Many people will go online, fill in a few spaces on a calculator and be discouraged. Just because you put your monthly income, expenses, and approximate credit score in a computer program, that doesn’t mean it can foresee what your actual lender can and will do once they meet with you. These calculators can’t predict the flexible, case-by-case factors that lenders use to get your loan application approved.
Take a look at some of the things you should be considering when you are working to determine how much home you can really afford and whether you think you’ll qualify.
Debt-to-Income (DTI) Ratio
Your Debt-to-Income ratio is one of the ways that lenders determine a baseline for judgment regarding your capacity to pay the loan back. The Debt-to-Income ratio is used to measure your gross monthly income in relation to two different types of debts:
• The amount of money spent on primary housing-related expenses
• The amount of money spent on debts unrelated to housing such as credit cards, student loans, car payments, etc.
If you spend most of your income on paying debts, then you won’t have enough to spend on food, clothing, transportation and other essentials. A lender must take into account your monthly debt expenses when determining your ability to pay back a loan.
Your Housing Ratio
What percent of your gross income will be used for key housing-related expenses in a given month?
Your housing costs usually include the following:
• Interest, property taxes, principle, and the insurance on the loan for which you are applying
• Condominium or cooperative homeowner association fees that you may have to pay
• Additional fees that may be required for your loan or property such as flood insurance
As an example, say your total housing cost is approximately $1,800 a month and the income that you and your spouse, partner or co-owner earns in a month equals $6,000. Do some math, and it comes out to a housing ratio of 30%. This ratio, or a little higher, is typically considered acceptable by most lenders, as long as your total debts aren’t too high.
Your Total Debt Ratio
Of the two ratios considered, this is the most important. A lender will add up your total housing expenses and all the other recurring debt payments that you may have like credit cards, personal installment loans, alimony support, etc. and compare that to your monthly income.
If you consider the same example as mentioned above where your monthly income is $6,000, but your total debt is $2,460 per month, then the total DTI (Debt to Income) is 41%. This percentage is acceptable by most of the lenders. However, a debt of $2,700 will take your debt ratio to 45%. At 45% DTI, approval becomes questionable with many lenders. At 50% or above, you’ll likely have some work to do before being approved for a home loan.
Loan Types Matter
There are four major types of loans:
1. Conventional: These loans are intended to be sold to Fannie Mae or Freddie Mac, two of the huge mortgage companies. These loans may require a larger down payment and have stricter underwriting standards.
2. FHA (Federal Housing Administration): These loans are insured, specifically for first-time buyers, or for customers with a limited credit history.
3. VA: Deployed by the U.S. Department of Veteran Affairs, these loans are provided to active-duty and retired military personnel.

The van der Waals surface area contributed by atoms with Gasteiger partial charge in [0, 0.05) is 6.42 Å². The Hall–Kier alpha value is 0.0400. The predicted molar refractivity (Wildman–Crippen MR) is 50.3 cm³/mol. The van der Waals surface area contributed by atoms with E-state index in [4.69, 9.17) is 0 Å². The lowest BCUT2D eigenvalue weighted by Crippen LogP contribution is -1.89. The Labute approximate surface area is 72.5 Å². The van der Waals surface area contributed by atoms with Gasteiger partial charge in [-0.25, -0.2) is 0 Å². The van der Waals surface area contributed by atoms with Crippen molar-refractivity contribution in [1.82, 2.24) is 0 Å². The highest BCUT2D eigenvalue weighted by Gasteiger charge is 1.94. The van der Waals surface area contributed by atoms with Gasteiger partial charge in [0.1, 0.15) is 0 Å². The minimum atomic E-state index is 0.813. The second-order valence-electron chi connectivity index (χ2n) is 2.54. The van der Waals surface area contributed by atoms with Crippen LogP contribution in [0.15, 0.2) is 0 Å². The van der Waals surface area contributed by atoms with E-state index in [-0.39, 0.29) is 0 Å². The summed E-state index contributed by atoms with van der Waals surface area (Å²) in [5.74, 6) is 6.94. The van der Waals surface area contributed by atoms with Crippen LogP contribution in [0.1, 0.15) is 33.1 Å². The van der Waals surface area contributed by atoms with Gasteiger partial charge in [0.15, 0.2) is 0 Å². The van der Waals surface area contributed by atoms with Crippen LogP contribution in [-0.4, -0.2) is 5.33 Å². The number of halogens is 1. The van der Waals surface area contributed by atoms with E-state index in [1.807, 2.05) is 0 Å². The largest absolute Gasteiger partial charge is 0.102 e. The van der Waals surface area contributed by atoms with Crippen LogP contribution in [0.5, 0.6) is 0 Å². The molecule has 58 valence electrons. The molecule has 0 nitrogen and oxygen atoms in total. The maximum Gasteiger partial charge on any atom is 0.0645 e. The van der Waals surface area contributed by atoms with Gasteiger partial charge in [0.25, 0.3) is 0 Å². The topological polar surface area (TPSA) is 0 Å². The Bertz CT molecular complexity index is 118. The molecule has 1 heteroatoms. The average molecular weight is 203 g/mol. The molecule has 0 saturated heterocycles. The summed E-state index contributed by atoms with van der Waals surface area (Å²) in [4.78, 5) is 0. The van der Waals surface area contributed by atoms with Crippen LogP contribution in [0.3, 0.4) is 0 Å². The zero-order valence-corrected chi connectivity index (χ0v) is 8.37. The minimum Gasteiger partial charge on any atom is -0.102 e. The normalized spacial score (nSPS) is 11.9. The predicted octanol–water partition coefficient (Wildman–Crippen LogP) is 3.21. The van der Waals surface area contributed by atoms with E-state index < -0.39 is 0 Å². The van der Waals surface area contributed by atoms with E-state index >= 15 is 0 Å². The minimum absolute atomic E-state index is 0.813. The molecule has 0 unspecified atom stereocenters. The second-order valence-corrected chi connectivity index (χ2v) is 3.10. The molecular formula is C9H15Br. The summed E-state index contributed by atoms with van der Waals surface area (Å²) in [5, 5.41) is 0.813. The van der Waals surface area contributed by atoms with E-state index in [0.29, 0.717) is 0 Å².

4. USDA: USDA (United States Department of Agriculture) Loans are sometimes referred to as Rural Development Loan. These loans are made available to low income individuals and families who are looking to live in a rural area.
Other Key Points:
If you make extra money from a side business like owning rental property, receiving royalties, etc., you can use these funds to help boost your earned income and the amount of home loan for which you are eligible. When considering extra income, make sure that it is consistent and that you plan for that income to help pay for your mortgage in the long term.
Your credit score is one of the most important factors in determining your eligibility for a loan. Some traditional lenders may not approve your loan if your credit score is below 640. However, in most cases there are options. At Alliance, your lender will look at the totality of your finances, your work history, and your ability to pay back the loan. They will help you to increase your credit score to hit that perfect number needed to quality for a home loan.
Don’t forget to consider closing costs in any calculations you make. Depending upon the location of the property, closing costs typically range between two and five percent of the total transaction. Not all sellers will pay closing costs, but it’s something you’ll want to ask for when negotiating the purchase of your new home.
So, you’ve learned that it’s important to know your debt-to-income ratio, the different types of loans you can apply for, and what lenders want to see during the approval process. Understanding all of this will help you take your first step towards buying a home! Working closely with your lender and knowing what factors are considered when looking to buy a home will give your options. Working with a lender at Alliance Credit Union will give you the confidence you need to make the right decision for you and your family. If you want to sit down with one of our lenders to see what you would need to do to start the journey towards home-ownership call the ALLIANCE Home Loan Center today and schedule an appointment (806) 776-0991. You can also APPLY ONLINE if you’re ready to start now!